Access is limited to the Threads app

The site is also only available via the app, not a browser. That makes it harder to share posts and grow a following through outside links. Thread’s lack of a desktop-available site also replicates the walled garden effect that occurred when they began requiring a logged-in account to view posts, one of the big problems with the new Twitter. If posts aren’t easily visible to all, the platform is a lot less useful as a public forum and your posts will get a lot less engagement.

How you can use Threads

With such a simple interface, there are a few specific ways that Threads can be helpful for engaging with your followers.

Cross-post and cross-promote with Instagram

Cross-posting to or from your Instagram feed is quick and easy. That could easily become one of Thread’s defining features. Cross-posting makes it easier to spark a more in-depth discussion from an Instagram post and find audiences through both platforms.

Cross-promotion is potentially fruitful as well. Cult streetwear brand Entire Studios happened to be launching their new capsule collection around the same time as the Threads launch. They hosted a giveaway, offering the full collection to three winners who followed their new Threads account and gained 12.5 K followers as a result.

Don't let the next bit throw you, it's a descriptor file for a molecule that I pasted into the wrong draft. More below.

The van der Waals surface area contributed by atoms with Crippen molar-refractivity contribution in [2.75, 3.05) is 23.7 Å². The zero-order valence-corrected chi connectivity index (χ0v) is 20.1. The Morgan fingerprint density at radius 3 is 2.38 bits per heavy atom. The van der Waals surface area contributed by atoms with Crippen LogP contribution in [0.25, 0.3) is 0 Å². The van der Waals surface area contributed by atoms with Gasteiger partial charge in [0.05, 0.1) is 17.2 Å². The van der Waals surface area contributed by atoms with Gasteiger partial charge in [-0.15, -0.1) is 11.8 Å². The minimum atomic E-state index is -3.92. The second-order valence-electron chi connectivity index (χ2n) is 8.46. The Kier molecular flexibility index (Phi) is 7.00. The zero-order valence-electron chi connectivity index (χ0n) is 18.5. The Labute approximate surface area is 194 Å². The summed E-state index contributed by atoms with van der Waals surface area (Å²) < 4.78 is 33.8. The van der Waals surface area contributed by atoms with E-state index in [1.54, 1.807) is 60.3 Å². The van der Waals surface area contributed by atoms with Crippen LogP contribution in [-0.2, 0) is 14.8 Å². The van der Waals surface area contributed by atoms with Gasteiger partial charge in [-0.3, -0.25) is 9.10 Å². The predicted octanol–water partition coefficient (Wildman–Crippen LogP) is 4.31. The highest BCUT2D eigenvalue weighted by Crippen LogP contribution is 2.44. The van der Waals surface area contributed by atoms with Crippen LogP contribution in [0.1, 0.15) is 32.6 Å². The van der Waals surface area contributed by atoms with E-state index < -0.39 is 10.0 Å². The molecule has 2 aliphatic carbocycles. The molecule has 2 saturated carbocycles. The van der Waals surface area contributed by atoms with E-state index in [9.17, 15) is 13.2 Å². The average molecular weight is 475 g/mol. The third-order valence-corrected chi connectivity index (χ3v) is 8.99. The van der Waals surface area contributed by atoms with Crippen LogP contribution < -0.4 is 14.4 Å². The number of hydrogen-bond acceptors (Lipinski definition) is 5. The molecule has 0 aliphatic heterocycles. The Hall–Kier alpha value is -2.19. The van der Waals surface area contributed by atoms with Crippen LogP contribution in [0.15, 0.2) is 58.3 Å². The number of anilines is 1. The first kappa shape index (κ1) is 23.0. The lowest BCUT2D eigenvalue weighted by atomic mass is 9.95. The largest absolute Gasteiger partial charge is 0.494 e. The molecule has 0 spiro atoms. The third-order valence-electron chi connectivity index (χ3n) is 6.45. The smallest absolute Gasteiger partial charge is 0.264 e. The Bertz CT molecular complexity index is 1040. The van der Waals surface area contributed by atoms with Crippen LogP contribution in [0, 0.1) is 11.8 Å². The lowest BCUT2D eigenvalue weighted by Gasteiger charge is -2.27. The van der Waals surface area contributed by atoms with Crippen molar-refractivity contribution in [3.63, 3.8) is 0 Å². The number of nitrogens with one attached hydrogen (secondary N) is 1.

Encourage replies

Each profile on Threads has three feeds: Threads, Replies, and Reposts. Followers can easily see the posts your account replies to right on your page. This means you can increase your reach by replying to and reposting other accounts like brands, public figures, and your own customers. Threads is a platform for discussion, so start a conversation, answer followers' questions, or even simply react to their posts. And it's important to point out Meta's continued focus on product development: just yesterday, they rolled out the ability to search through posts, which is likely the first of many new features that will facilitate more engagement.

Curate your engagement

One of Thread’s biggest advantages over Twitter is that they have baked in community controls. You can custom-curate who can view, follow, reply to, or mention your page. This can help you avoid some of the conflict that runs rampant on Twitter, and it empowers you to build a more positive community around your page.

Platforms come and go, but people just want to talk

Threads may take off or peter out, Twitter may fold or continue, but it's obvious that users really want this specific format of platform. That means marketers should continue to seek out ways to talk directly to their customers on social media, wherever that happens.

In a reply on his Threads page, Zuckerburg said, “I think there should be a public conversations app with 1 billion+ people on it. Twitter has had the opportunity to do this but hasn't nailed it. Hopefully we will.”

It’s safe to say that it will be a good move for brands to maintain a presence on Threads as things shake out. Maybe you can even start a conversation or two. 

Last Updated
September 8, 2023